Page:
Last week, the friendly folks of the Wild Stew Field Crew made their way down to the Chiricahua Mountains again, this time in sunny and gorgeous Cave Creek Canyon. The heat was on and the saws were rippin’ as the crew took on a variety of different tasks to prepare for the upcoming Youth Conservation Corps (YCC), reduce wildfire risk, and guide a Sierra Club trail crew. 

May and June is prime season for wildfires in Arizona, as months have passed since the winter rains and the summer monsoons are not expected until mid-June at the earliest, bringing moisture to the lowest levels of the year. This arity combined with rising temperatures as summer begins make for a flammable formula (see climate graph for Tucson, below). To defend against such fires, we cleared away potential fuels in the form of young overgrown mesquite and tall dead grass around the RV residences and historic structures of the Cave Creek Visitor Information Center (VIC). We also trimmed dead or small low limbs from established mesquite and oak trees in order to take away ladder fuels that could take a ground fire up into the crown of these trees. The brush from these cuttings were collected into burn piles, which fire crews from the Forest Service can come by and safely burn during seasons of lower fire risk. These practices make it so when fire inevitably passes through this area, it will be of much lower intensity and far less likely to grow to a size that could destroy human structures or large established trees. In this way, the removal of potential habitat from the environment works to preserve habitat for the long run.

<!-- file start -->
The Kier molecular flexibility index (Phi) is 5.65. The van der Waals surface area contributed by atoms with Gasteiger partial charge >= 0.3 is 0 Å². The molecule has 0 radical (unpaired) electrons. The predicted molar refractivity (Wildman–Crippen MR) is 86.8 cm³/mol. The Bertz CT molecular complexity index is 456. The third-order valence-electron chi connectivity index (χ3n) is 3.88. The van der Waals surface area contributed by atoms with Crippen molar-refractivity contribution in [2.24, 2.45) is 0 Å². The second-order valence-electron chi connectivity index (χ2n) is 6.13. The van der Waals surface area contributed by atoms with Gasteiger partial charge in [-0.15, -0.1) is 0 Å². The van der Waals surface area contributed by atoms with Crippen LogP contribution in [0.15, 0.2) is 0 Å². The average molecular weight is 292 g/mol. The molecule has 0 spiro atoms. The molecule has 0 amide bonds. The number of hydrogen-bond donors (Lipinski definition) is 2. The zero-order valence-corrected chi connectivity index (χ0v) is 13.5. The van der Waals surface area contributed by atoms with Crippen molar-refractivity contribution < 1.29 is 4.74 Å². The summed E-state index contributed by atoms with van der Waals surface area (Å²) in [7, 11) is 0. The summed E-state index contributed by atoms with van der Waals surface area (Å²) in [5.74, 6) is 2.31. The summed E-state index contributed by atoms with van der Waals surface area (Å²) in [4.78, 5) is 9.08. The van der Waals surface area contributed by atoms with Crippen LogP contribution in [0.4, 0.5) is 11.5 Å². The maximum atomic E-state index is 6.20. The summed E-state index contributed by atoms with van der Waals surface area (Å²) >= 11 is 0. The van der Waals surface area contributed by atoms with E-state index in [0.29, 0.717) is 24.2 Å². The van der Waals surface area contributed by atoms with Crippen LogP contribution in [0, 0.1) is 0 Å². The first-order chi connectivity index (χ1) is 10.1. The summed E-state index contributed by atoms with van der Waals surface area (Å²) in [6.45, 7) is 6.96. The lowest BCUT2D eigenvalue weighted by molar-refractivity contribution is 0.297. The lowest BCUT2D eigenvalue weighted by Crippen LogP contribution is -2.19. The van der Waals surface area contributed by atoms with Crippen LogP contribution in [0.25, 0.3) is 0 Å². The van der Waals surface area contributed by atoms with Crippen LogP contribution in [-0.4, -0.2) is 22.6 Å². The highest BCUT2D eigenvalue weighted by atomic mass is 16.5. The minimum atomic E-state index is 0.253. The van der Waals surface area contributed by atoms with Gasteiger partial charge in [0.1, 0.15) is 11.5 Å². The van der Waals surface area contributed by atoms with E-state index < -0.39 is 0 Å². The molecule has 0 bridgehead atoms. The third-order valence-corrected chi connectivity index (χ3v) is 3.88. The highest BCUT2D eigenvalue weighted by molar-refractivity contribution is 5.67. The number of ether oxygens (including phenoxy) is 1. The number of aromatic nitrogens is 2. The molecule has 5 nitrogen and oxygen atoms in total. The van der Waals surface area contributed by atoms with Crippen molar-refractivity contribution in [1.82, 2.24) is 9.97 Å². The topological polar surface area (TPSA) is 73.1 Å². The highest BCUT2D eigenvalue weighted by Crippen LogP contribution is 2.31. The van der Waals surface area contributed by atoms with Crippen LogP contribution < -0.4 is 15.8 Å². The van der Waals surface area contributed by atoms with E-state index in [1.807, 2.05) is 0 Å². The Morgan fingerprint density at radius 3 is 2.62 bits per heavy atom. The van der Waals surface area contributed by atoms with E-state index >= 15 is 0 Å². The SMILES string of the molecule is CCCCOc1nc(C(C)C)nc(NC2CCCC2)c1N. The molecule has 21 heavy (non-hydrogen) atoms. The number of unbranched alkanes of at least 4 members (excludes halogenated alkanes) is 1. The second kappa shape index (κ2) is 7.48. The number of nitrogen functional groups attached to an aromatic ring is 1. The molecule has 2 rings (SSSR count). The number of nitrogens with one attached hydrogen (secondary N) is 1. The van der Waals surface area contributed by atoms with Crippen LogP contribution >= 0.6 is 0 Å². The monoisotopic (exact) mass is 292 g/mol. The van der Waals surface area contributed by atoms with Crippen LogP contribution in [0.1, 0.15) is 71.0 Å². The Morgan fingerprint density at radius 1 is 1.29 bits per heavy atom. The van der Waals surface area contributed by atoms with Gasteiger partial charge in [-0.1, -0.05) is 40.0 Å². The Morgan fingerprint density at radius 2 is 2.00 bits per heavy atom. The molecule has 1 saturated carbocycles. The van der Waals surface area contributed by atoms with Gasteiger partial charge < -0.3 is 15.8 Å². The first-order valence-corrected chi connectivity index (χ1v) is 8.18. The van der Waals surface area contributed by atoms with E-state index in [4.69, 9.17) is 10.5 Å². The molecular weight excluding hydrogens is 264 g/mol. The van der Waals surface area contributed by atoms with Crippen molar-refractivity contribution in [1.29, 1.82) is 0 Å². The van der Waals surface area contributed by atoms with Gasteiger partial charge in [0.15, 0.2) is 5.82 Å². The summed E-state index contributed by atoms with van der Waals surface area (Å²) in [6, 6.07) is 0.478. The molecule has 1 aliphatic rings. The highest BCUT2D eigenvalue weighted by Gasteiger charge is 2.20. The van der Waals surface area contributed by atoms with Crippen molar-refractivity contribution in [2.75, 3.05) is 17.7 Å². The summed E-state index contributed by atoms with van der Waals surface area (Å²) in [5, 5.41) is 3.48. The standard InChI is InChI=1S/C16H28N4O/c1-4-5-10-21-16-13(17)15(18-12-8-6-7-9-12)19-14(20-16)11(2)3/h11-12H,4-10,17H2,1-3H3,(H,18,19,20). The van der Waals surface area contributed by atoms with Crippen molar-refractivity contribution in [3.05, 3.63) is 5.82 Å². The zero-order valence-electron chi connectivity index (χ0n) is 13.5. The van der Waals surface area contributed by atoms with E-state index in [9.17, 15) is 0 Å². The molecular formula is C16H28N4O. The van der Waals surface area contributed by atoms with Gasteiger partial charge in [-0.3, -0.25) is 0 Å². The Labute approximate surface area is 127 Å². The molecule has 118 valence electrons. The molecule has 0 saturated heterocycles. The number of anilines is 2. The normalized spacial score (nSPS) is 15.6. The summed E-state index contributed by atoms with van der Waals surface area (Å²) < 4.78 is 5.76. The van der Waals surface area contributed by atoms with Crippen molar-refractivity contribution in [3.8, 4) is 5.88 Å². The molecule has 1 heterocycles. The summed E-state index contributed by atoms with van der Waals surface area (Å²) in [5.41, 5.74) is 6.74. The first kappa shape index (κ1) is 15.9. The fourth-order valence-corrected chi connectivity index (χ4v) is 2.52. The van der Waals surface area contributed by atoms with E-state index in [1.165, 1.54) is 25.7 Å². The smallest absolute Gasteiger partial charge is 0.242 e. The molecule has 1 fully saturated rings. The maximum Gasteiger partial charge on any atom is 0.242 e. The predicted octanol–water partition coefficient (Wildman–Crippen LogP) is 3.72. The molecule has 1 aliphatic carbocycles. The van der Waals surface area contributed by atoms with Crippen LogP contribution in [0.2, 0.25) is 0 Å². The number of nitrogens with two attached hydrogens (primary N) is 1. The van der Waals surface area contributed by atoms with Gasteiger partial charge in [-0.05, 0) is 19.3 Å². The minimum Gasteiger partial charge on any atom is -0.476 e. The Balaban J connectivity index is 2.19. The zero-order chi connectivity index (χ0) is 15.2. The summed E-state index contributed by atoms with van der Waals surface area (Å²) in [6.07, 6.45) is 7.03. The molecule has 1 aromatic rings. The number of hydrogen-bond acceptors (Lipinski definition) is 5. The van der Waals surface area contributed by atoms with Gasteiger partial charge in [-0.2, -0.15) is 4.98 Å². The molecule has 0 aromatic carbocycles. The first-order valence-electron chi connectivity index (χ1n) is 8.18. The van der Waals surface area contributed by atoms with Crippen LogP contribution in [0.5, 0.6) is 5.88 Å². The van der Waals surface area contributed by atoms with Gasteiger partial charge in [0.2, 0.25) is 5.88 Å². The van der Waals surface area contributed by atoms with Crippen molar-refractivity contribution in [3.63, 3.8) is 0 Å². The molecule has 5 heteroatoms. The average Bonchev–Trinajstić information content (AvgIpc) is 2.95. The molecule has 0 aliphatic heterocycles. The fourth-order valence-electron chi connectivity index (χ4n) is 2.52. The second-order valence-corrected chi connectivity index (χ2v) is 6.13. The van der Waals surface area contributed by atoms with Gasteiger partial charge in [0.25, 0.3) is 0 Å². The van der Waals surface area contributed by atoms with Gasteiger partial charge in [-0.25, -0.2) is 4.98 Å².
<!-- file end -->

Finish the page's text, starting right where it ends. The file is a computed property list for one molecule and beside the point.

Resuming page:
This firewise prevention work was also helpful for clearing camping space for the upcoming summer YCC program, a collaboration between Wild Arizona and the Coronado National Forest. Starting in June, ten high school students from southeast Arizona and around the country will converge on the Chiricahua Mountains to participate in six weeks of working, learning, and playing, led by members of the Wild Stew Field Crew. We are very excited to host this program for a third year, and there is still much work to be done to prepare for a successful, fun, and productive summer. 

While the YCC crew will be living elsewhere in the Chiricahuas on the weekends, the work week will be spent on maintaining and constructing trails in the Cave Creek Canyon area. The first part of that work will be while car camping near the VIC so the firewise clearing made perfect sense to also make space for setting up enough tents for the crew and crew leaders to live in. With the help of staff from the Coronado National Forest’s Douglas District, we also cleared a pad for and erected a 40’ military tent to use as a communal and cooking space. Following the military’s directions felt like working on a massive lego set.